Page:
Once upon a time, Halloween was merely the forerunner of the real holidays, those being the feasts of All Saints on November 1st and All Souls on November 2nd. They’ve eclipsed somewhat in the last four hundred years, but they still continue; All Saints Day is a Catholic Holy Day of Obligation (meaning you have to go unless you have an obstacle along the lines of getting hit by a truck) and while All Souls is not one, it’s still a big day and attendance is strongly encouraged.
All Saints isn’t just a commemoration of the saints who turn up in Butler’s; officially it is “For all saints, known and unknown” meaning that there’s a chance you could be commemorating your grandparents and second cousins twice removed along with Thomas Aquinas and Augustine. It’s a celebratory Mass, really; the theme of most of the homilies I’ve heard on All Saints (including the one today) was victory; victory over temptations, over your baser nature, over the relapses and bad beginnings which a lot of saints had, examples of which are often given; St. Jerome liked to curse people out, St. Augustine lived the high life which included a number of mistresses and at least one illegitimate child, things like that. But the point isn’t ultimately that all of the saints had failings and that makes it all right for you in the pew to be the same. The point is that they struggled and overcame, and there’s no excuse for anyone not to try and do the same. I’m not intending this as a proselytizing post (I’m terrible at apologetics anyway) but I wanted to give some idea of the flavour of what can be said when celebrating an All Saints Mass.
Liturgically, it’s pretty much the bright spot of the month of November; All Saints is celebrated in white and gold vestments (or some reasonable equivalent thereof) and the church is specially decorated, but All Souls, and the rest of the month following, have a different character; All Souls is supposed to be celebrated with black hangings and vestments (though I’m sure a lot of parishes use purple, as vestments are expensive and a once-a-year set might be beyond the means of many places). All Saints is to honour people in heaven, but All Souls is not necessarily its diametrical opposite; Catholics having hung onto the doctrine of Purgatory, All Souls is for all the souls who are still in the process of being purified before getting there. As for souls in hell, there is no official Mass for them, basically because you can hold out hope for everyone. You can officially declare someone a saint, but you can’t officially declare someone damned. So there’s always a chance that the place is as empty as the Senate on most days :).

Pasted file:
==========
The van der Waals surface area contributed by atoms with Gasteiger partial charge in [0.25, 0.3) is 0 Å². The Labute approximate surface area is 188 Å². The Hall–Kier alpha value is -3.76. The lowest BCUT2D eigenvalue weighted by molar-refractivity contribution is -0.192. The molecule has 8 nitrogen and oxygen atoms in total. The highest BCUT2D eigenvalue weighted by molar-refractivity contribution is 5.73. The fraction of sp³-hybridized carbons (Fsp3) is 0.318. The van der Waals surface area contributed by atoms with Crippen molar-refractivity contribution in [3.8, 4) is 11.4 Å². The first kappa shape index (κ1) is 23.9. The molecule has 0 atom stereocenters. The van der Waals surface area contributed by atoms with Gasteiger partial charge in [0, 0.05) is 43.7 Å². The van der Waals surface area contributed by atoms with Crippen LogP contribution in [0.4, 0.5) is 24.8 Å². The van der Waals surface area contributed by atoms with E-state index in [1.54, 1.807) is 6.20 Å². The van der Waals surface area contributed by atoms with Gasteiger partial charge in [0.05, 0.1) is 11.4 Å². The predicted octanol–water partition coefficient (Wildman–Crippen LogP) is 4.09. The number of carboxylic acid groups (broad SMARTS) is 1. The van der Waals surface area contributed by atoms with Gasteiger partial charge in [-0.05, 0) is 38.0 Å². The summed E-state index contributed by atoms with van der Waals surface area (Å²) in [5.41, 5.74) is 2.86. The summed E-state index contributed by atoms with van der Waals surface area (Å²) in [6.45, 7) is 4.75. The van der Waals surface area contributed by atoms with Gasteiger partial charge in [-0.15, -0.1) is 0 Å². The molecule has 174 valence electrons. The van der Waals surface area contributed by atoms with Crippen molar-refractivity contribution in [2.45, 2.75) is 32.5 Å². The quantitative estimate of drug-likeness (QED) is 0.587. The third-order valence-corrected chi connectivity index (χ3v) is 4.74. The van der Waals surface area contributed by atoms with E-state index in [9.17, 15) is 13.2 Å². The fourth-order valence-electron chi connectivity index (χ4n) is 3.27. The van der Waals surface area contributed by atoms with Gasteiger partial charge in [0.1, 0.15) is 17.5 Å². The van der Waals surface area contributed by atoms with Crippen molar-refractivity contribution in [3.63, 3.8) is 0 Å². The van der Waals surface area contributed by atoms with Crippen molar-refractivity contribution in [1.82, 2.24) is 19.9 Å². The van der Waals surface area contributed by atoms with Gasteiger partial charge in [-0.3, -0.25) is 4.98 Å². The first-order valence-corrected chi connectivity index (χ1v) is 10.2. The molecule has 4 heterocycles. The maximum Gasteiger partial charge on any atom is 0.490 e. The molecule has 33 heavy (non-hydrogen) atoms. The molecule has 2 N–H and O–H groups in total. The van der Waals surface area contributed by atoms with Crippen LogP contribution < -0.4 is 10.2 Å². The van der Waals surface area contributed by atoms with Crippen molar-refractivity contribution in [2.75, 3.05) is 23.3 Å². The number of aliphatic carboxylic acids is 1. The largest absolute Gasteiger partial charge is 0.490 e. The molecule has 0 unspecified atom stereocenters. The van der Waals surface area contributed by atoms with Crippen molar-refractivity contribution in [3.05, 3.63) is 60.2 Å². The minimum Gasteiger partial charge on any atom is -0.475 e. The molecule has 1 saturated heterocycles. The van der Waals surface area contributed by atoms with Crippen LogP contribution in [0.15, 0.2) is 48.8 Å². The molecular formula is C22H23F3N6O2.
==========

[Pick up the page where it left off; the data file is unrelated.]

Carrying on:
After All Souls, there remains the month of November, which is actually the last month of the liturgical year; the latter officially ends with Christ the King at the end of November, and the new liturgical years begins with Advent. Appropriately enough, the end of the year is considered the time for commemorating the end of life, and November is considered the month of the dead. Parishes will have a blank book where you can write the names of the dead for prayers, and a lot of them will have displays or commemorations of some sort as well. It makes a vivid contrast to Advent, and I have to say that the combination of death commemorations and November weather makes the arrival of Advent extremely welcome.
A couple of interesting notes:
1) El Dia de los Muertos gets compared to Halloween a lot, understandably what with the candy skulls and generally celebratory nature, but the dates actually parallel the days of All Saints and All Souls, which is what these celebrations are commemorating. Unlike Halloween, it’s not the last-day-before-the-real-holiday fling, it’s the actual holiday itself, albeit enacted in a way that seems somewhat discomfiting to people who brought up differently.
2) Marie Antoinette’s birthday was November 2nd, and according to Antonia Fraser’s biography, it was considered unlucky because of the mournful nature of the day, with churches draped in black and so forth, so her birthday was celebrated on November 1st instead. Considering what happened to her, they might have been on to something to be worried.